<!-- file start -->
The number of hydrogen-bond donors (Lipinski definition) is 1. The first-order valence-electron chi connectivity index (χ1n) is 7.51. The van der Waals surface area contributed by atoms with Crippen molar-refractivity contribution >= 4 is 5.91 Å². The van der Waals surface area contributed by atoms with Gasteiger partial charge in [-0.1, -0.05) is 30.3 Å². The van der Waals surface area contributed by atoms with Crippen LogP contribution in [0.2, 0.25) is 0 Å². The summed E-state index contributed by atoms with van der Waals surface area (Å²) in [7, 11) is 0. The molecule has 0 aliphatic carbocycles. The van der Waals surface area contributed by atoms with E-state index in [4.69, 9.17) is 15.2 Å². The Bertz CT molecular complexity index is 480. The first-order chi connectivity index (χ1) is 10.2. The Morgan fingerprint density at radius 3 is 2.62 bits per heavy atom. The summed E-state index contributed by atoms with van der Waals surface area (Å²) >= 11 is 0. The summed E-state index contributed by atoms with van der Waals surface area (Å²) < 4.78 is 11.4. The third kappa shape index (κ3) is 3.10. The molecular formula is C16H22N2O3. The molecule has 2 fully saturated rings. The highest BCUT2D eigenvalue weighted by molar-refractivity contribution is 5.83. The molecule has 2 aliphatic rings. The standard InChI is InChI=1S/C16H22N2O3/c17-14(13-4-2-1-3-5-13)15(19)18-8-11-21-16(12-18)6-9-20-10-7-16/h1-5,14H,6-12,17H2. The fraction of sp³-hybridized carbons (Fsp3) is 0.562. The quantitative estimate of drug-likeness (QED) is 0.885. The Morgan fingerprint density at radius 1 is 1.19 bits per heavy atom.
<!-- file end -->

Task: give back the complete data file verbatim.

The number of hydrogen-bond donors (Lipinski definition) is 1. The first-order valence-electron chi connectivity index (χ1n) is 7.51. The van der Waals surface area contributed by atoms with Crippen molar-refractivity contribution >= 4 is 5.91 Å². The van der Waals surface area contributed by atoms with Gasteiger partial charge in [-0.1, -0.05) is 30.3 Å². The van der Waals surface area contributed by atoms with Crippen LogP contribution in [0.2, 0.25) is 0 Å². The summed E-state index contributed by atoms with van der Waals surface area (Å²) in [7, 11) is 0. The molecule has 0 aliphatic carbocycles. The van der Waals surface area contributed by atoms with E-state index in [4.69, 9.17) is 15.2 Å². The Bertz CT molecular complexity index is 480. The first-order chi connectivity index (χ1) is 10.2. The Morgan fingerprint density at radius 3 is 2.62 bits per heavy atom. The summed E-state index contributed by atoms with van der Waals surface area (Å²) >= 11 is 0. The summed E-state index contributed by atoms with van der Waals surface area (Å²) < 4.78 is 11.4. The third kappa shape index (κ3) is 3.10. The molecular formula is C16H22N2O3. The molecule has 2 fully saturated rings. The highest BCUT2D eigenvalue weighted by molar-refractivity contribution is 5.83. The molecule has 2 aliphatic rings. The standard InChI is InChI=1S/C16H22N2O3/c17-14(13-4-2-1-3-5-13)15(19)18-8-11-21-16(12-18)6-9-20-10-7-16/h1-5,14H,6-12,17H2. The fraction of sp³-hybridized carbons (Fsp3) is 0.562. The quantitative estimate of drug-likeness (QED) is 0.885. The Morgan fingerprint density at radius 1 is 1.19 bits per heavy atom.